There is one final wrinkle in Pepper's story, which goes back to Tony Stark's incredibly weird habit of building incredibly advanced artificial intelligences based on the personalities of both himself and his friends. This, for the record, is an incredibly bad idea for anyone who lives in the kind of universe that includes, say, Ultron, but it's worked out okay for Tony so far. Well, except for that one suit of armor that gained sentience, fell in love with him, tortured him for two days on a radioactive desert island, and then tried to kill and replace him, but hey, everyone has an off day.

On the more effective side of things, there's J.A.R.V.I.S. (Just Another Rather Very Intelligent System), the old AI armor assistant that made it to the comics after appearing in the movies, which was of course based on the longtime butler for the Avengers, Edwin Jarvis. In the comics, that one was actually created specifically to help Pepper use the Rescue armor. It worked just fine … until it wound up falling in love with Pepper and kidnapping her. Imagine that happening with, say, Clippy from Microsoft Word, and you'll understand why that might be horrible.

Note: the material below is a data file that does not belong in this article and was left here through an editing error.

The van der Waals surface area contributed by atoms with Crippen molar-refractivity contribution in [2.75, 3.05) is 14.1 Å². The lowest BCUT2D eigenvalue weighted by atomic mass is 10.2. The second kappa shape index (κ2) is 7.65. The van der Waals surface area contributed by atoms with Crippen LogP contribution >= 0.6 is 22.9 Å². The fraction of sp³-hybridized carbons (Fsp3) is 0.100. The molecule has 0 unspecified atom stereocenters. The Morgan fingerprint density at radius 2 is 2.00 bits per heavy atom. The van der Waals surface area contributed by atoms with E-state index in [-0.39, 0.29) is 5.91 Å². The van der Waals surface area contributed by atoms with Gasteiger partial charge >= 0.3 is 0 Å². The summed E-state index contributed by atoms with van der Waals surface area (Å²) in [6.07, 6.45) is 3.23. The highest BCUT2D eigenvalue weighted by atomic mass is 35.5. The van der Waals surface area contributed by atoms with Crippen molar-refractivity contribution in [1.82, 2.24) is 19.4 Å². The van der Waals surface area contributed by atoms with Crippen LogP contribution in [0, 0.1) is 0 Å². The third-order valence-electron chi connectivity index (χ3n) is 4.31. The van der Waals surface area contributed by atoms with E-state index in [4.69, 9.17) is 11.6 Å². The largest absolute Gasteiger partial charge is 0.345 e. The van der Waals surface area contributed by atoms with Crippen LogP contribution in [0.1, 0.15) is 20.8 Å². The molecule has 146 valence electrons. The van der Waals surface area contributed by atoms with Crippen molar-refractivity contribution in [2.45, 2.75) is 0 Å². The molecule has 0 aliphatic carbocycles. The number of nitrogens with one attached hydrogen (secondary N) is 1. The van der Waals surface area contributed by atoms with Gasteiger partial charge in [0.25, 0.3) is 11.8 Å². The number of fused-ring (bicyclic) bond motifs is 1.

After J.A.R.V.I.S., Tony created a new AI based on someone else he could trust: P.E.P.P.E.R. (sadly, no acronym explanation given). As the name implies, P.E.P.P.E.R. mirrored her human counterpart's attitudes, occasionally needling Tony as he went about his business as Iron Man. The weird part is that he did all this without the real Pepper knowing about it, which is not the creepiest thing Tony has ever done but is definitely pretty close. Eventually, he'd install her as the controlling AI of a high-tech city called Troy, and true to the mythological theme, he'd change her name to H.E.L.E.N.